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Belarusian Belavia to Resume Flights to Russia’s Sochi & Krasnodar

By Vusala Abbasova July 30, 2021


Belavia will reportedly start operating flights to Sochi from August 7, while the regular flights to Krasnodar will be operated from August 8.

Russia and Belarus are moving forward with plans to gradually reopen several flights between the two countries as Belarusian flag carrier Belavia resumes flights to Russia’s Sochi and Krasnodar.

Belavia will reportedly start operating the Minsk-Sochi-Minsk flights from August 7, based on a three-day-a-week schedule. The flights to the Russian resort town of Sochi will take place on Mondays, Thursdays, and Saturdays. In addition, the regular Minsk-Krasnodar-Minsk flights will be available three times a week since August 8.

Passengers are highly recommended to learn about the entry rules from relevant authorities before purchasing tickets, according to the statement issued by Belavia airlines on Thursday.

The possibilities of increasing the number of flights and adding new routes to Belavia’s flight map were discussed on the sidelines of Belarus President Alexander Lukashenko’s visit to St. Petersburg in mid-July. Before the meeting, the Russian and Belarusian presidents tasked the two countries’ transport ministries to “organize all aspects of air traffic.”

Meanwhile, some Russian airlines have also increased the number of flights to Belarus. The national flag carrier and the largest airline in Russia, Aeroflot, has increased the number of flights from Moscow to Minsk from five to ten a week since June 10. Another carrier, UTair, operates flights to Minsk three times a week from Samara, St. Petersburg, Kaliningrad, while Nord Wind airline flies from Kaliningrad to Minsk twice a week.

Belarusian airspace has mainly been clear of traffic due to the sanctions Minsk has been facing over the recent scandal involving Belarusian journalist Roman Protasevich.

Protasevich, aged 26, ran the Telegram channels Nexta and Nexta Live, where more than a million subscribers could follow information, photos, and videos about last year’s opposition protests. He left Belarus and had been based in Lithuania since November 2020. Earlier, the Belarusian court included the channel in the list of “extremist” materials.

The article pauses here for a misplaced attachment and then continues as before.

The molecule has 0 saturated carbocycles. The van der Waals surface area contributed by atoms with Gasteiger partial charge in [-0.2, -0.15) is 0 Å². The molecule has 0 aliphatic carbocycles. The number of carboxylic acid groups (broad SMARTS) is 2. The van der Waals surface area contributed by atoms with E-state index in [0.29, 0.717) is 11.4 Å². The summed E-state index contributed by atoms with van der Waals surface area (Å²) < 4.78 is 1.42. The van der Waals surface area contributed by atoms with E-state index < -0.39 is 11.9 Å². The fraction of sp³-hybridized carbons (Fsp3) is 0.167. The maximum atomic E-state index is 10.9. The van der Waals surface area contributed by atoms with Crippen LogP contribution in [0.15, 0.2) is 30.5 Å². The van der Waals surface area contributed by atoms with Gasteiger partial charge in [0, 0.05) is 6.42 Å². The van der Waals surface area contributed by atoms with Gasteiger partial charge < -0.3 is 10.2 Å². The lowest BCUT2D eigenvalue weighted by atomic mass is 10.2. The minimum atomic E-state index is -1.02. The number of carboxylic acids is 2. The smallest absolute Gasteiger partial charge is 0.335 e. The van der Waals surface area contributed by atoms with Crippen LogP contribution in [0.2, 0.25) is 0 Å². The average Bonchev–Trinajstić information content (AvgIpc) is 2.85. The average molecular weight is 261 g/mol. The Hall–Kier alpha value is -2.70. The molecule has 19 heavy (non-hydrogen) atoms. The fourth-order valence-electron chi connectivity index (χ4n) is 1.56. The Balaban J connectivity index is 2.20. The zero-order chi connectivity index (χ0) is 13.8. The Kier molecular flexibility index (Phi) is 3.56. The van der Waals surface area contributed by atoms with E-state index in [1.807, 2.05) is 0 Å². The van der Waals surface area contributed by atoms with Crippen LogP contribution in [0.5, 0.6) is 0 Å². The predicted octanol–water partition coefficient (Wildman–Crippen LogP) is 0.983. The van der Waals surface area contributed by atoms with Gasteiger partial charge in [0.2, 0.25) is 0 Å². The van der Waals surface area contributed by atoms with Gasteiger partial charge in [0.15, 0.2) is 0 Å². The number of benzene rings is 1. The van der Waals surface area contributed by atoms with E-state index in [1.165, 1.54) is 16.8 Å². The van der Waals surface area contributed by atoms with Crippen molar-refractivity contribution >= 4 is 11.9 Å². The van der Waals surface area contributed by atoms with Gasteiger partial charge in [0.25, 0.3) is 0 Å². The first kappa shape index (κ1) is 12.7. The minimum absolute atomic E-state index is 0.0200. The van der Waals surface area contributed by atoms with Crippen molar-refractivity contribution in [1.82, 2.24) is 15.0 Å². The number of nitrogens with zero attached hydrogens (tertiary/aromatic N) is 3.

On May 23, 2021, Ryanair Flight 4978 (Athens-Vilnius), with Protasevich and his girlfriend on board, was diverted to the Belarusian capital city. In Minsk, Belarusian journalist and his girlfriend were detained.

The European Union was quick to react, introducing a package of measures against Belarus, including sanctions toward the Belarusian aviation industry. The sanctions prevent Belarusian aircraft from landing on the territory of the European Union’s member states or enter the countries’ airspace.

Belarus is currently working with the International Civil Aviation Organization (ICAO) to defend national interests and resolve the situation. The country’s government filed complaints with the ICAO over what it calls illegal actions against the country.

“We are not concealing anything,” Belta quoted Belarusian Ambassador to Russia Vladimir Semashko as saying two weeks ago. 

“Partners from other countries and the air carrier itself are not as open and avoid answering difficult questions. We are waiting for the conclusion of the ICAO commission set up to look into this case. Belarus hopes for a fair and objective investigation.”

Officials in Minsk are eager to attract more foreign air carriers from Serbia, the United Arab Emirates, Azerbaijan, and Qatar. Semashko also noted that Belarus is now working to increase the number of flights to Russia, Azerbaijan, Turkey, Egypt, Georgia, and other countries.